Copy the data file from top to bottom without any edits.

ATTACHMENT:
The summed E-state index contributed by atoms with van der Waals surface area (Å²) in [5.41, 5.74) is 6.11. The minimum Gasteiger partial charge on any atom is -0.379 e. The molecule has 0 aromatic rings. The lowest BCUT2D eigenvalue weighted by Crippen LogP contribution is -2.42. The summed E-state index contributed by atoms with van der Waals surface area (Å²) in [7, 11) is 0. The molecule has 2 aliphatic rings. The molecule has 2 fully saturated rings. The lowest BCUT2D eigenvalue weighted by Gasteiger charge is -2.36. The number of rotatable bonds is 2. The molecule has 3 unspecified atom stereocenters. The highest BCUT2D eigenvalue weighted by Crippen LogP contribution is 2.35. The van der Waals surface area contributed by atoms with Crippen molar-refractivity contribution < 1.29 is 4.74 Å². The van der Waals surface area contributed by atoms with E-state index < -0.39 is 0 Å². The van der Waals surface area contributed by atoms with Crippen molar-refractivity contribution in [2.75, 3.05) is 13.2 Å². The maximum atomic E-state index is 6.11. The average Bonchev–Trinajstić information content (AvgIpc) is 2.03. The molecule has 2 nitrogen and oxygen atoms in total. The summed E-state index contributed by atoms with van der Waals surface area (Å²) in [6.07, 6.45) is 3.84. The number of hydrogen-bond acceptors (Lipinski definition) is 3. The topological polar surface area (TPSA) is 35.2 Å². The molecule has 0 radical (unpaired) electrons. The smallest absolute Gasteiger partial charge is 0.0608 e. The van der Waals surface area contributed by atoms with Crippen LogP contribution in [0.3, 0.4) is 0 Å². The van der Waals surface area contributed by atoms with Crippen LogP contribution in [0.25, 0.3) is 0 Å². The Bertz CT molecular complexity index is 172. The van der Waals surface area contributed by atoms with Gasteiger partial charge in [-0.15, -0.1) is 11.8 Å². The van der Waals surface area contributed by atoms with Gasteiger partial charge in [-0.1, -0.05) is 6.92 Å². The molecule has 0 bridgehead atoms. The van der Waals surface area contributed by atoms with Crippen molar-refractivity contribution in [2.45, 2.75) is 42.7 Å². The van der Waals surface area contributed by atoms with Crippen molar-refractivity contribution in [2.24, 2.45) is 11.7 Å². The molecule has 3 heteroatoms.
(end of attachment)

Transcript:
The summed E-state index contributed by atoms with van der Waals surface area (Å²) in [5.41, 5.74) is 6.11. The minimum Gasteiger partial charge on any atom is -0.379 e. The molecule has 0 aromatic rings. The lowest BCUT2D eigenvalue weighted by Crippen LogP contribution is -2.42. The summed E-state index contributed by atoms with van der Waals surface area (Å²) in [7, 11) is 0. The molecule has 2 aliphatic rings. The molecule has 2 fully saturated rings. The lowest BCUT2D eigenvalue weighted by Gasteiger charge is -2.36. The number of rotatable bonds is 2. The molecule has 3 unspecified atom stereocenters. The highest BCUT2D eigenvalue weighted by Crippen LogP contribution is 2.35. The van der Waals surface area contributed by atoms with Crippen molar-refractivity contribution < 1.29 is 4.74 Å². The van der Waals surface area contributed by atoms with E-state index < -0.39 is 0 Å². The van der Waals surface area contributed by atoms with Crippen molar-refractivity contribution in [2.75, 3.05) is 13.2 Å². The maximum atomic E-state index is 6.11. The average Bonchev–Trinajstić information content (AvgIpc) is 2.03. The molecule has 2 nitrogen and oxygen atoms in total. The summed E-state index contributed by atoms with van der Waals surface area (Å²) in [6.07, 6.45) is 3.84. The number of hydrogen-bond acceptors (Lipinski definition) is 3. The topological polar surface area (TPSA) is 35.2 Å². The molecule has 0 radical (unpaired) electrons. The smallest absolute Gasteiger partial charge is 0.0608 e. The van der Waals surface area contributed by atoms with Crippen LogP contribution in [0.3, 0.4) is 0 Å². The van der Waals surface area contributed by atoms with Crippen LogP contribution in [0.25, 0.3) is 0 Å². The Bertz CT molecular complexity index is 172. The van der Waals surface area contributed by atoms with Gasteiger partial charge in [-0.15, -0.1) is 11.8 Å². The van der Waals surface area contributed by atoms with Gasteiger partial charge in [-0.1, -0.05) is 6.92 Å². The molecule has 0 bridgehead atoms. The van der Waals surface area contributed by atoms with Crippen molar-refractivity contribution in [2.45, 2.75) is 42.7 Å². The van der Waals surface area contributed by atoms with Crippen molar-refractivity contribution in [2.24, 2.45) is 11.7 Å². The molecule has 3 heteroatoms.